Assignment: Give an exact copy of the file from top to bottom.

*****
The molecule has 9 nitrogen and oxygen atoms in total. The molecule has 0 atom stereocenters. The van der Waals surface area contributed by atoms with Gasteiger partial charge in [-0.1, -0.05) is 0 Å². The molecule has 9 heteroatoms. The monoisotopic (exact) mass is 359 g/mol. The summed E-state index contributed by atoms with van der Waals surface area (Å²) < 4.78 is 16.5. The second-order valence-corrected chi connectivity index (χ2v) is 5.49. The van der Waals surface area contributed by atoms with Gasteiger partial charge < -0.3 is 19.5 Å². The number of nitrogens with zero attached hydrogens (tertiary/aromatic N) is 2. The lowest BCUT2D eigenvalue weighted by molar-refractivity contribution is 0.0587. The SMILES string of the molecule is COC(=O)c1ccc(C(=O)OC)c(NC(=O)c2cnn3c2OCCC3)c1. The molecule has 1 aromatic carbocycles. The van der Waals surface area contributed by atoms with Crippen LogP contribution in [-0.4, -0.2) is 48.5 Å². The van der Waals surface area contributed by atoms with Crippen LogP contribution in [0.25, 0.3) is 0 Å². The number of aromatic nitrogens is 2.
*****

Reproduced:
The molecule has 9 nitrogen and oxygen atoms in total. The molecule has 0 atom stereocenters. The van der Waals surface area contributed by atoms with Gasteiger partial charge in [-0.1, -0.05) is 0 Å². The molecule has 9 heteroatoms. The monoisotopic (exact) mass is 359 g/mol. The summed E-state index contributed by atoms with van der Waals surface area (Å²) < 4.78 is 16.5. The second-order valence-corrected chi connectivity index (χ2v) is 5.49. The van der Waals surface area contributed by atoms with Gasteiger partial charge < -0.3 is 19.5 Å². The number of nitrogens with zero attached hydrogens (tertiary/aromatic N) is 2. The lowest BCUT2D eigenvalue weighted by molar-refractivity contribution is 0.0587. The SMILES string of the molecule is COC(=O)c1ccc(C(=O)OC)c(NC(=O)c2cnn3c2OCCC3)c1. The molecule has 1 aromatic carbocycles. The van der Waals surface area contributed by atoms with Crippen LogP contribution in [-0.4, -0.2) is 48.5 Å². The van der Waals surface area contributed by atoms with Crippen LogP contribution in [0.25, 0.3) is 0 Å². The number of aromatic nitrogens is 2.